This article is part of gb&d‘s Green Typologies series, Four of a Kind: Green casinos upending the stereotype.
Location Las Vegas
Size 35,000 ft2 (addition)
Cost $12 million
Program Hotel and casino
Owners Derek and Greg Stevens
Architect/Interior Designer Gensler
Lighting Design Illuminated Concepts
Geothermal Hardin Geotech
Certification Not applicable
Materials Locally sourced Las Vegas rock, reclaimed wood
Energy Otis Gen2 elevator reduces energy by 40%, geothermal heating and refrigeration, automated climate control activated by motion sensors
The Golden Gate is the oldest casino in “old” Las Vegas on Fremont Street and is also owned by the Stevens brothers, Derek and Greg. To update the building, the pair added a 16-room tower to increase the casino space, lobby, and offices, which was the first major expansion on the casino in more than half a century. A mini museum of artifacts recalling the Fremont Street staple’s storied past contrasts with cutting-edge technologies that bring down energy costs and green-up the building. Two-way mirrors that once allowed “security” to keep an eye on guests, whiskey bottles found behind walls that withstood Prohibition, and original guest ledgers are just some of the history on display.
The vintage Vegas starts and ends with the decor—the new guest rooms operate on automated conditioning and plumbing systems, and two major mechanical updates bring the 100-year-old building up to date. The most impressive green feature the property is its Otis Gen2 elevator. The lift replaces a 1950s-era machine with a big motor and big energy demands. The Gen2 generates energy as it descends, is about 40 percent more efficient than a typical elevator, and the innovative elevator is a first in Nevada and the 16th of its kind in the world.
With no shortage of competition within walking distance, the Stevens men knew the importance of differentiating their property. Casinos, because of their never-ceasing hours of operation and high concentration of cigarette smoke, present a unique challenge with the strain they place on HVAC systems. To achieve as close to perfect conditions as possible, the brothers worked closely with Siemens to install independent, strategically placed ventilation units whose sensors give the most attention to hot spots and direct fresh outside air where needed. In a climate like Vegas’s, this can present a second challenge—temperature and humidity—but the Golden Gate responds in kind.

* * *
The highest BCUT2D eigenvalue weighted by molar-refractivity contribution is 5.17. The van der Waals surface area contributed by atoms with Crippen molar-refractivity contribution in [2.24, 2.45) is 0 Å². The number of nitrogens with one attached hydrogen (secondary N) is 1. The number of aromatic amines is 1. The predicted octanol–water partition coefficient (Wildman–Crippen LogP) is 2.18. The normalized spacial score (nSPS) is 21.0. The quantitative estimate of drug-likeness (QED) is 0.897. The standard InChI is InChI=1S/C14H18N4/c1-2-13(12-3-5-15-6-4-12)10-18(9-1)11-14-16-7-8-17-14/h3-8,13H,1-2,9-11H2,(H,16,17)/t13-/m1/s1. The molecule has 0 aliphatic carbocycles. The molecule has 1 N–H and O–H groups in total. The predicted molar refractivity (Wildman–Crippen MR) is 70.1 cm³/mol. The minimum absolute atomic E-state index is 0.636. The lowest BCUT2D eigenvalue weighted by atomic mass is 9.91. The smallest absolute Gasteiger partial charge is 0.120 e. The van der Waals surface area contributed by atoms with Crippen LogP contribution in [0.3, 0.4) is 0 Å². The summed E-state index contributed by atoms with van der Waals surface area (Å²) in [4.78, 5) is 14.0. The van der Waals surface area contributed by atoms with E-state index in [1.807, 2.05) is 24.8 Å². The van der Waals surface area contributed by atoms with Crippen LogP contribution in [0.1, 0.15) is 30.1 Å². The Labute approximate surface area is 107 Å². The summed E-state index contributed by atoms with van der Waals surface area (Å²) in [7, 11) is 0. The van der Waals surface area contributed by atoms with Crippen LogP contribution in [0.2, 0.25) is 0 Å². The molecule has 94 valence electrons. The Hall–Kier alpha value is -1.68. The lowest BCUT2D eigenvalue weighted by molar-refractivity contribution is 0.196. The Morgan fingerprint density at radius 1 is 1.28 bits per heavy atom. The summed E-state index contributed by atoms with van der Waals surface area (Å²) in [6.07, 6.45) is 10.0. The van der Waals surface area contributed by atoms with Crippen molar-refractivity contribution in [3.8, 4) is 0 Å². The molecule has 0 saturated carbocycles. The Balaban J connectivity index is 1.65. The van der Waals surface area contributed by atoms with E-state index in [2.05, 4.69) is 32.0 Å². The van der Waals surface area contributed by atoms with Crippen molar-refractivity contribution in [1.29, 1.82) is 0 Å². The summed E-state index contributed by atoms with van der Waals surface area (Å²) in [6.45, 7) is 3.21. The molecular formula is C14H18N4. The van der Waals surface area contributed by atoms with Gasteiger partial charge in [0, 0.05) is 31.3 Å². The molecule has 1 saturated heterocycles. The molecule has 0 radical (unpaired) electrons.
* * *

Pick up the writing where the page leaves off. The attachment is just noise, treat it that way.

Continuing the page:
Because he has a background in mechanical engineering, Greg says he geeked out on the geothermal system. “There were many nights I just read as much as I could on refrigeration to learn how it works and about the efficiency of using water to move heat around the building,” he says. “The mechanics are kind of my forte. I don’t know if it’s a gift or a curse.”
Calling upon their Detroit roots, the Stevens brothers took a manufacturer’s approach to the project, constantly seeking the most efficient processes and design. “I like to ask a lot of questions and force a detailed answer out of people,” Greg says. The answer he got was a three-part, closed-loop system that allows the Golden Gate to operate with almost no use of natural gas. And the hotel’s signature shrimp cocktail is kept cool by a variable-speed refrigeration system that saves 65 percent of the energy of a multiunit configuration.
This article is part of gb&d‘s Green Typologies series, which in each issue explores a single type of building. For more of our most recent collection, Four of a Kind: Four of a Kind: Green casinos upending the stereotype, choose from the list below:
- CityCenter: Revisiting an efficient desert ecosystem
- The D Las Vegas: Localizing a Freemont Street Landmark
- Rio All-Suite Hotel and Casino: Cogeneration an answer to triune needs